As early as 2007, Huawei employees allegedly began to misrepresent the company's relationship with its Iranian affiliate, which is called Skycom. Huawei employees allegedly told banking partners that Huawei had sold its ownership interest in Skycom—but these claims were false. In reality, Huawei sold Skycom to itself.
By claiming that Skycom was a separate company—and not an affiliate which Huawei controlled—Huawei allegedly asserted that all of its Iran business was in compliance with American sanctions. These alleged false claims led banks to do business with the company and, therefore, to unknowingly violate our laws. One bank facilitated more than $100 million worth of Skycom transactions through the United States and in just four years.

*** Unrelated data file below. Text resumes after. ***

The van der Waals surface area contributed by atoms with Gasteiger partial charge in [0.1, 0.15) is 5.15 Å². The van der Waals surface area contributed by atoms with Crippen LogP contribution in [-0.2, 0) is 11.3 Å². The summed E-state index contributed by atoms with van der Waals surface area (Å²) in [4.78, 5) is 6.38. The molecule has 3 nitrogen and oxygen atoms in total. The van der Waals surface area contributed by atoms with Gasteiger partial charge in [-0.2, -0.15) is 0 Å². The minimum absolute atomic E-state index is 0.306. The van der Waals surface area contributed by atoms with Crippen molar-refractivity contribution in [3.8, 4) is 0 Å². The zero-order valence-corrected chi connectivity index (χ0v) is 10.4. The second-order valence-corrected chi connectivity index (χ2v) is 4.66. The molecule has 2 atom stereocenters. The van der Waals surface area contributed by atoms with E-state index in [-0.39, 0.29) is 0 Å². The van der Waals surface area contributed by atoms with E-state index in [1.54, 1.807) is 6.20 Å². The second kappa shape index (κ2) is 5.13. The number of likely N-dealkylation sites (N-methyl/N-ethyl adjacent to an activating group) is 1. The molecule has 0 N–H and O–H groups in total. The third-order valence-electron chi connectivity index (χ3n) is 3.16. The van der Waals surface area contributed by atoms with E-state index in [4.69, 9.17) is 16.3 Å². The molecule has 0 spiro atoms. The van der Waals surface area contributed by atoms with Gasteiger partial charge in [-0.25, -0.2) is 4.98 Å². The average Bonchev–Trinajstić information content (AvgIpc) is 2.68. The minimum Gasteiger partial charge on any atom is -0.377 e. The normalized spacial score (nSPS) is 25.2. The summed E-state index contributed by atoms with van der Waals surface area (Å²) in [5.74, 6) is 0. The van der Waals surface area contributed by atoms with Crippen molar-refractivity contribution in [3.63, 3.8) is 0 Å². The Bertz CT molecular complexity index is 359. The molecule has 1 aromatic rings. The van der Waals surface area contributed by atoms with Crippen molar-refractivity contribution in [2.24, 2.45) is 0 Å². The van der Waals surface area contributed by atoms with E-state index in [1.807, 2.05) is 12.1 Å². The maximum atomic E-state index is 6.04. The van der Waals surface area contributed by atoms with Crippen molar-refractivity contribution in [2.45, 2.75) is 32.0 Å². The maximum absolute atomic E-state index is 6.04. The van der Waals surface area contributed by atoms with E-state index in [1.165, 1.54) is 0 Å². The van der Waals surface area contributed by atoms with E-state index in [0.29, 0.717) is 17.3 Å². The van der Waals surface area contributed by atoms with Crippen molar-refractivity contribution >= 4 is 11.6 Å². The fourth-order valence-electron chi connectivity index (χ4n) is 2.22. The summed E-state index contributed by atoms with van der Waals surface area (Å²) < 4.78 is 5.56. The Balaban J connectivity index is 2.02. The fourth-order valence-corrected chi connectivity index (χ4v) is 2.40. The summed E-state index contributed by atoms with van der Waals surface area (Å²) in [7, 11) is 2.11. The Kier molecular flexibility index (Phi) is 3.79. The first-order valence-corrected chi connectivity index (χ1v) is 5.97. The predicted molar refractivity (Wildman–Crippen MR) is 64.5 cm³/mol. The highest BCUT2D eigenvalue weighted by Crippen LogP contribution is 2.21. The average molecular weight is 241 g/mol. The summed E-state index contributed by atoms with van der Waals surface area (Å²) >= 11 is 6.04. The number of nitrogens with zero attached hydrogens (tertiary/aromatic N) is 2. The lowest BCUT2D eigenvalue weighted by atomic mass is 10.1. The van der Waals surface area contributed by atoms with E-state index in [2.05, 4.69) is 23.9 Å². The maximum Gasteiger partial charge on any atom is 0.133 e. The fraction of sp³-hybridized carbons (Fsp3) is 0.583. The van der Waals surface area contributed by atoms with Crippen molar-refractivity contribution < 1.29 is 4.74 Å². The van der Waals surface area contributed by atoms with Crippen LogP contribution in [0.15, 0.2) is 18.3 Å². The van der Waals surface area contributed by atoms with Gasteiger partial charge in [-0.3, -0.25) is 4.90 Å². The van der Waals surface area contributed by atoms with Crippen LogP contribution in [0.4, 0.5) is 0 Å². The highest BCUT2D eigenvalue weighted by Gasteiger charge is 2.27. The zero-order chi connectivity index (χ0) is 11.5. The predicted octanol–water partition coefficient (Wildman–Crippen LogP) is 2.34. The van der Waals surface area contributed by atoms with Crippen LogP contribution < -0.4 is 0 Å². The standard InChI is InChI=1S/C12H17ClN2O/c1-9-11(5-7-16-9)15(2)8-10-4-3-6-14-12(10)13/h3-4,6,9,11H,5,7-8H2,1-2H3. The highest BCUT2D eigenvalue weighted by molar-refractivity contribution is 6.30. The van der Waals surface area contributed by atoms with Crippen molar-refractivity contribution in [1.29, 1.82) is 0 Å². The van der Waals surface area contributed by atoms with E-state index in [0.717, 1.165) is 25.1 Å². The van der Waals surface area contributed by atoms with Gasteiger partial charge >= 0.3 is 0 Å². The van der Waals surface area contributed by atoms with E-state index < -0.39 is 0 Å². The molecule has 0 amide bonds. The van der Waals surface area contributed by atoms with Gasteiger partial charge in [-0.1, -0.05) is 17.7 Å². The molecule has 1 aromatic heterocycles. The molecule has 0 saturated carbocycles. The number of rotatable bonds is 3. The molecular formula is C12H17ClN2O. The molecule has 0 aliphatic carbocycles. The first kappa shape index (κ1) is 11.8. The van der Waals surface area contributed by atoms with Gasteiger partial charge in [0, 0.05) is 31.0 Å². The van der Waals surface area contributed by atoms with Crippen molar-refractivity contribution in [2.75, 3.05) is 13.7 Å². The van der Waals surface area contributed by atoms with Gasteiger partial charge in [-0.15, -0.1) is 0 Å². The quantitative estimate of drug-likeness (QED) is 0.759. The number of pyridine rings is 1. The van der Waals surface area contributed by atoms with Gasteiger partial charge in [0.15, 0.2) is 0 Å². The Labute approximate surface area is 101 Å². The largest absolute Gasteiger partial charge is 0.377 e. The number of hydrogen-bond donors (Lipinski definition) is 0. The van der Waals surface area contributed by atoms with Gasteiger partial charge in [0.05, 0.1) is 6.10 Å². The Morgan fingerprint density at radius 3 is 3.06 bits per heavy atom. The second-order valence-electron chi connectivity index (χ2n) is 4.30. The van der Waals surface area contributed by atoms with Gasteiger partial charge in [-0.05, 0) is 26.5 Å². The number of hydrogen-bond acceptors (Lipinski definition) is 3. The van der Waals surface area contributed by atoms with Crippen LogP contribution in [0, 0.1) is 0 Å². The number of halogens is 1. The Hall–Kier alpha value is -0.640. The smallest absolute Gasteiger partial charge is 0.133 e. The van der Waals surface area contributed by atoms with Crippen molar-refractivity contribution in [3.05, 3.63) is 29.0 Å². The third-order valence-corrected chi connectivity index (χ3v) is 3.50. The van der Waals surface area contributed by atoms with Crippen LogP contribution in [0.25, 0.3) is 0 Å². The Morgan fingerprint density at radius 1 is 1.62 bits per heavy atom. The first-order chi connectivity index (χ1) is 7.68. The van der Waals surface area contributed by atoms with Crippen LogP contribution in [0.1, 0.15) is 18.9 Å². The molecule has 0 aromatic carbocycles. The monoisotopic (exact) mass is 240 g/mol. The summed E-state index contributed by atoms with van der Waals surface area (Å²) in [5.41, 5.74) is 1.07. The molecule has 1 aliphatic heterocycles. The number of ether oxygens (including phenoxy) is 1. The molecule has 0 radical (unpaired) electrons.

Huawei allegedly lied about other relationships, as well. In 2017, when one bank decided to terminate its global banking relationship with Huawei over concern about risk, the company allegedly told other banks that Huawei was distancing itself from the bank—not the other way around. Huawei allegedly did this in an attempt to, among other things, manipulate those other banks into expanding and maintaining their banking relationships with Huawei.
There are additional troubling allegations in the indictment as well, including that Huawei lied to the federal government, and attempted to obstruct justice by concealing and destroying evidence and by moving potential government witnesses back to China.